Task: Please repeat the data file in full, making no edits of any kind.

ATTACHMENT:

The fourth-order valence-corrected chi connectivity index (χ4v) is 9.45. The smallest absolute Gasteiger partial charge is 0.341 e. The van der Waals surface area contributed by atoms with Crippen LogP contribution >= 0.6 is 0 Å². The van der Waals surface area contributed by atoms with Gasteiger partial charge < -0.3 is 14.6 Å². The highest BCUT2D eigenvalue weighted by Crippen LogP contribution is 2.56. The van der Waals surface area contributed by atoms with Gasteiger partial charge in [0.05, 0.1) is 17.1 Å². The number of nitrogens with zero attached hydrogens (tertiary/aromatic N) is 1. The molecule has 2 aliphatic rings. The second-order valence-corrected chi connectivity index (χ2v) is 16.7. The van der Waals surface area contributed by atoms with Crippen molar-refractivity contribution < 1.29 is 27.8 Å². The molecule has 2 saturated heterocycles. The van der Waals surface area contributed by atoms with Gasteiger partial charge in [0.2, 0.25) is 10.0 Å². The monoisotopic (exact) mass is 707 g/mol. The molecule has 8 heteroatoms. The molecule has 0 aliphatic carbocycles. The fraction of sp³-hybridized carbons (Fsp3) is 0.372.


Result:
The fourth-order valence-corrected chi connectivity index (χ4v) is 9.45. The smallest absolute Gasteiger partial charge is 0.341 e. The van der Waals surface area contributed by atoms with Crippen LogP contribution >= 0.6 is 0 Å². The van der Waals surface area contributed by atoms with Gasteiger partial charge < -0.3 is 14.6 Å². The highest BCUT2D eigenvalue weighted by Crippen LogP contribution is 2.56. The van der Waals surface area contributed by atoms with Gasteiger partial charge in [0.05, 0.1) is 17.1 Å². The number of nitrogens with zero attached hydrogens (tertiary/aromatic N) is 1. The molecule has 2 aliphatic rings. The second-order valence-corrected chi connectivity index (χ2v) is 16.7. The van der Waals surface area contributed by atoms with Crippen molar-refractivity contribution < 1.29 is 27.8 Å². The molecule has 2 saturated heterocycles. The van der Waals surface area contributed by atoms with Gasteiger partial charge in [0.2, 0.25) is 10.0 Å². The monoisotopic (exact) mass is 707 g/mol. The molecule has 8 heteroatoms. The molecule has 0 aliphatic carbocycles. The fraction of sp³-hybridized carbons (Fsp3) is 0.372.